Band Aid is a movie about a couple named Anna and Ben. They’re in their 30s. He was an artist, now he’s an unemployed / freelance graphic designer. She was a writer whose book deal fell apart, and now she’s an Uber driver. The two appear to be still devoted to each other, but they are unhappily married. They fight constantly. When they’re not fighting, they’re high. They’re stalled in life, and in their relationship.
The disaster Anna and Ben inhabit isn’t a mystery, and they’re working on it. But their therapist moves to Canada, so what are you going to do? Well, Anna and Ben decide to start a band that will play songs based on their fights. If they’re singing, they’re not fighting. Thus is born the alt-grief family-rock band, The Dirty Dishes (think Danielson Family, but with more sadness and fewer members).
Adam Pally and Zoe Lister-Jones comprise the central couple in Band Aid and the lead guitars and vocals in the Dirty Dishes. On drums, they’re joined by their sex-addicted neighbor Dave (played Fred Armisen, America’s favorite quirky drummer). They rehears in their garage, play some open mics, and appear to be having fun.
These are the matters of the first half of Band Aid. Those first 45 minutes are funny, poignant, creative. Ben and Anna write clever songs that find an audience (the Dirty Dishes would be a smash IRL), and in finding their audience, they also find each other, again. Their relationship is rekindled, their friendship and sex life bloom once more, and its quite lovely. Bonus points for Fred Armisen’s welcome weirdo with heart appearance.
If this was what Band Aid endeavored to be, a funny and touching indie comedy with great performances and fresh talent, then Band Aid would be worth it, and a success.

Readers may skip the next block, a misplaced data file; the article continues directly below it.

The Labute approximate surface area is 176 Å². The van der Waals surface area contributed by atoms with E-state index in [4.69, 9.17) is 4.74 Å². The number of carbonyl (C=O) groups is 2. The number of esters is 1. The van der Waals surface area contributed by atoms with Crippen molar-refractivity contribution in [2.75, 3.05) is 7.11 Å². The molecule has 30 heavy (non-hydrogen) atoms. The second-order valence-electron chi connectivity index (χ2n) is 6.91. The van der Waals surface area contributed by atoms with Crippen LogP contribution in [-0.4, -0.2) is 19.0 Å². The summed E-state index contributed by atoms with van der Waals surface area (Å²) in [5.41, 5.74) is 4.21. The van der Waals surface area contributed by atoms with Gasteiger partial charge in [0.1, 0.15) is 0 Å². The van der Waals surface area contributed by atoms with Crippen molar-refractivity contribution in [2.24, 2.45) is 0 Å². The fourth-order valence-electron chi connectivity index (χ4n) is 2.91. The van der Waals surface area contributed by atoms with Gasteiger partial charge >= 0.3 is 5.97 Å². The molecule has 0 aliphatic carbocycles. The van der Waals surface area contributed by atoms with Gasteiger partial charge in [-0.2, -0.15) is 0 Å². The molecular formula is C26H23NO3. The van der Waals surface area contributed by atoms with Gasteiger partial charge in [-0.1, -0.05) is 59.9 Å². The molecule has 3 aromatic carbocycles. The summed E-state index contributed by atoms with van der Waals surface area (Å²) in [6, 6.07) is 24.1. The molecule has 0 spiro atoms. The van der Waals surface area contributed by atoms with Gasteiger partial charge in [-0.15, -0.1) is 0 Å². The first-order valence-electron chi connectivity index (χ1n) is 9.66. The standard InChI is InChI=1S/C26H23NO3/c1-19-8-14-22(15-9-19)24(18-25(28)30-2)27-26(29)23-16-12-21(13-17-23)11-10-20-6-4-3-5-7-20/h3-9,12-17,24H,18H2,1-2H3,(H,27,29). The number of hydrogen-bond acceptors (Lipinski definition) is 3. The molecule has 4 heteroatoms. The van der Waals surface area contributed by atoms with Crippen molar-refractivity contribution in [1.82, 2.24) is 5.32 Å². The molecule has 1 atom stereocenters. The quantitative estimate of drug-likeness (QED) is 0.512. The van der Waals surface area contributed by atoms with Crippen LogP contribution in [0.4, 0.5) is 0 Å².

But Band Aid is so much more.
What could have been a satisfying, if familiar comedy of a marriage on the rocks, instead becomes an introspective, complex character motivated drama. Zoe Lister-Jones, who in addition to starring in the film also wrote, directed and produced it, refuses to let Anna and Ben retreat from the reality of their circumstances into their musical flight of fancy. Both of these people are deeply flawed, and Lister-Jones pulls the rug from under their newfound fun, forcing them to expose raw and painful grief. The couple shared a loss that they’ve never processed, and have for years been afraid of opening old wounds for fear they might create fresh ones.
Anna and Ben’s constant fighting is a mask for grief, and that internal suffering is the real obsession of Lister-Jones’ debut film. In the final act of the film, Lister-Jones rotates her story from how Anna and Ben deal with their loss into a rumination on how men and women relate and what, fundamentally, comprises the emotional differences between the sexes. Is there an inate difference that accounts for the emotional gap between a man and a woman? Why is Ben infantile and distracted? Why is Anna emotionally explosive? Can these difference be overcome, and if so, should they?
These are some of the questions that Band Aid asks, and there are many more. Many of these questions are raised in fight-songs, sometimes created in impromptu writing sessions, and while I listened to Anna and Ben fight-sing their way through songs about lies, pies, and thighs, I was surprised by how fresh these long-ruminated marital problems felt in Lister-Jones hands.
I imagine that any cohabitating couple with more than a few years on their lease will recognize at least a part of their own relationship in Band Aid, a testament to Lister-Jones skillful writing, and her and Adam Pally’s performances. Too many couples will connect to the pain of a failed pregnancy, and the lasting emotional and relational consequences that such an occurrence creates. Band Aid navigates these spaces with grace and humor and unflinching intensity.